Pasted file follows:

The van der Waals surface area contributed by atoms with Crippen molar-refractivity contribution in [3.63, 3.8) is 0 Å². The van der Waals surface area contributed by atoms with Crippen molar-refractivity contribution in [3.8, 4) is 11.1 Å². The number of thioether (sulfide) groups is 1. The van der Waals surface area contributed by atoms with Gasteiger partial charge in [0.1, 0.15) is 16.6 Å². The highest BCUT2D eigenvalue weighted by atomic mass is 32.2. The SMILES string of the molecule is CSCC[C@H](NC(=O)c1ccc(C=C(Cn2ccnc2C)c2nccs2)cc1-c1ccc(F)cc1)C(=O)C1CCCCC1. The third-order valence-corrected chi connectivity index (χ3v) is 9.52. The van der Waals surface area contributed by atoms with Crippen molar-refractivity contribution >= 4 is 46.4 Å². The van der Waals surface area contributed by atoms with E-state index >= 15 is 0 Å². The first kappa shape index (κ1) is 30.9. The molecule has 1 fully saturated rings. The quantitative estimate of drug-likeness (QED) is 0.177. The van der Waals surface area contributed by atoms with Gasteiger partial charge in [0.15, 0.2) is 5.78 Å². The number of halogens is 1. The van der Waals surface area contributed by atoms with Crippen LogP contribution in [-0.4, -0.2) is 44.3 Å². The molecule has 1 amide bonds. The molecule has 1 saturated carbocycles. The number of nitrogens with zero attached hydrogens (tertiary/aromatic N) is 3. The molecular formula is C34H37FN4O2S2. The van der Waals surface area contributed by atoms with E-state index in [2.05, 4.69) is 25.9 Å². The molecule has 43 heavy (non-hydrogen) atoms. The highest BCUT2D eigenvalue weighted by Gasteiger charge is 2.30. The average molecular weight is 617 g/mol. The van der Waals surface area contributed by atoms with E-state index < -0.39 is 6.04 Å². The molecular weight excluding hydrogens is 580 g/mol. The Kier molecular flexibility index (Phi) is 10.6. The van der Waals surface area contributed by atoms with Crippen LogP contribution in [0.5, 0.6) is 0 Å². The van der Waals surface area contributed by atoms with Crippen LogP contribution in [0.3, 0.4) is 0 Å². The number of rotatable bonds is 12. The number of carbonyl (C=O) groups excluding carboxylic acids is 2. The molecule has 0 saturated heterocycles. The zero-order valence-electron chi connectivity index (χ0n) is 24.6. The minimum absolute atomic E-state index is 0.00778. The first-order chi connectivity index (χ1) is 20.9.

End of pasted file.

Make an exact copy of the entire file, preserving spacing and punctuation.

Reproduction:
The van der Waals surface area contributed by atoms with Crippen molar-refractivity contribution in [3.63, 3.8) is 0 Å². The van der Waals surface area contributed by atoms with Crippen molar-refractivity contribution in [3.8, 4) is 11.1 Å². The number of thioether (sulfide) groups is 1. The van der Waals surface area contributed by atoms with Gasteiger partial charge in [0.1, 0.15) is 16.6 Å². The highest BCUT2D eigenvalue weighted by atomic mass is 32.2. The SMILES string of the molecule is CSCC[C@H](NC(=O)c1ccc(C=C(Cn2ccnc2C)c2nccs2)cc1-c1ccc(F)cc1)C(=O)C1CCCCC1. The third-order valence-corrected chi connectivity index (χ3v) is 9.52. The van der Waals surface area contributed by atoms with Crippen molar-refractivity contribution >= 4 is 46.4 Å². The van der Waals surface area contributed by atoms with E-state index >= 15 is 0 Å². The first kappa shape index (κ1) is 30.9. The molecule has 1 fully saturated rings. The quantitative estimate of drug-likeness (QED) is 0.177. The van der Waals surface area contributed by atoms with Gasteiger partial charge in [0.15, 0.2) is 5.78 Å². The number of halogens is 1. The van der Waals surface area contributed by atoms with Crippen LogP contribution in [-0.4, -0.2) is 44.3 Å². The molecule has 1 amide bonds. The molecule has 1 saturated carbocycles. The number of nitrogens with zero attached hydrogens (tertiary/aromatic N) is 3. The molecular formula is C34H37FN4O2S2. The van der Waals surface area contributed by atoms with E-state index in [2.05, 4.69) is 25.9 Å². The molecule has 43 heavy (non-hydrogen) atoms. The highest BCUT2D eigenvalue weighted by Gasteiger charge is 2.30. The average molecular weight is 617 g/mol. The van der Waals surface area contributed by atoms with E-state index < -0.39 is 6.04 Å². The molecular weight excluding hydrogens is 580 g/mol. The Kier molecular flexibility index (Phi) is 10.6. The van der Waals surface area contributed by atoms with Crippen LogP contribution in [0.5, 0.6) is 0 Å². The van der Waals surface area contributed by atoms with Crippen LogP contribution in [0.3, 0.4) is 0 Å². The number of rotatable bonds is 12. The number of carbonyl (C=O) groups excluding carboxylic acids is 2. The molecule has 0 saturated heterocycles. The zero-order valence-electron chi connectivity index (χ0n) is 24.6. The minimum absolute atomic E-state index is 0.00778. The first-order chi connectivity index (χ1) is 20.9.